We run Mediawiki 1.6.7 (yes, I know we're incredibly out of date, but we can't upgrade to a newer one as that would require PHP5, whereas we need that server running PHP4 to support other older software). I make it a habit not to disclose too much personal information on the internet, I'm afraid, but I'm a PhD student at a UK university and I help to administer a wiki run by my research group. By "private" I mean "accessible only to people within my research group"; we find that a wiki is an efficient way for us to edit documents collaboratively. Henry8th 16:47, 29 June 2008 (EDT)
The copyright policy here says "Conservapedia grants a non-exclusive license to you to use any of the content (other than images) on this site with or without attribution".JPohl 11:53, 30 June 2008 (EDT)
However, since it was admitted above that the template is not CP's creation, it should first be established whether or not the template was used in a correct way (and if any attributions are needed) before others borrow it from here. ZTak 12:06, 30 June 2008 (EDT)
I would ask the same question as ZTak above. Firstly, from a legal point of view I would want to be absolutely sure that any code I might upload to a server at my university was properly licensed (we have regular software audits, of course). Secondly, from an ethical point of view I would like to make sure that I can properly credit the original author of the template. As someone whose work involves writing computer programs, I certainly wouldn't appreciate it if someone took software I'd written and didn't attribute authorship correctly. Henry8th 14:36, 30 June 2008 (EDT)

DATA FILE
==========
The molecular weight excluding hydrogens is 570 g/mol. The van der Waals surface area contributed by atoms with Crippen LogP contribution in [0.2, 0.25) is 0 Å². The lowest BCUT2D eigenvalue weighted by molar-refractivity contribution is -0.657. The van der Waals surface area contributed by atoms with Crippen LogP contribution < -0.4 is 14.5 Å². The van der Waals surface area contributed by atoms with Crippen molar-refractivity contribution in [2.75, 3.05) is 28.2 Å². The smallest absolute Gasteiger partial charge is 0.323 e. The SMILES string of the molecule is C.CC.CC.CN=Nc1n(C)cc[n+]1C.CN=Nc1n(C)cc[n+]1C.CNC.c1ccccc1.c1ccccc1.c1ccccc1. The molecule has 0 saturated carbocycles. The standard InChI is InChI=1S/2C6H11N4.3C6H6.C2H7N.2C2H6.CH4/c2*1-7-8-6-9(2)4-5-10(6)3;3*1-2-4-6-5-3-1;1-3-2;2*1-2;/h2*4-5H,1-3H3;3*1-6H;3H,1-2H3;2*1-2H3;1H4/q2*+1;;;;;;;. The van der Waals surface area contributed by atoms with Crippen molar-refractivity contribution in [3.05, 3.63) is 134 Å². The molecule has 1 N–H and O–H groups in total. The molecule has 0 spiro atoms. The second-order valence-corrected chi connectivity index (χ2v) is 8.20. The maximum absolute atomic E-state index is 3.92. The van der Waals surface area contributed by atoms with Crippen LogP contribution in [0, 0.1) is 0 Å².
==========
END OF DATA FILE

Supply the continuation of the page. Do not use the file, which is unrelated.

Fact checking could use some work on the omissions section

I strongly encourage editors to confirm that the topics on this entry's 'omissions' section page really refer to "data not provided" and do not reflect the lack of understanding of the research. At a bare minimum it is necessary to completely read the actual article. 'Skimming' it quickly is not fair to the goals of this wiki or Lenksi's lab. To at least be diligent, I recommend that the authors of the "omissions" section go to Lenksi's lab web page here (https://www.msu.edu/~lenski/), and peruse (read, not skim) the many papers related to the Long-Term Evolution project that are referenced in the current paper.--Argon 11:57, 30 June 2008 (EDT)

I do not understand why my last edit was reversed

It seems to be common practice (and therefore not "odd") to not list what fields faculty majored in, and Oberlin is very liberal. Drochld 12:34, 30 June 2008 (EDT)

I'm not certain what 'liberal' has to do with anything and "odd" has pejorative overtones. Rather than worry about 'oddness' why not investigate the degrees? In his graduate program Lenski studied insects and evolution and around 1983, worked with Bruce Levin, moving into the study of microbial evolution.--Argon 12:51, 30 June 2008 (EDT)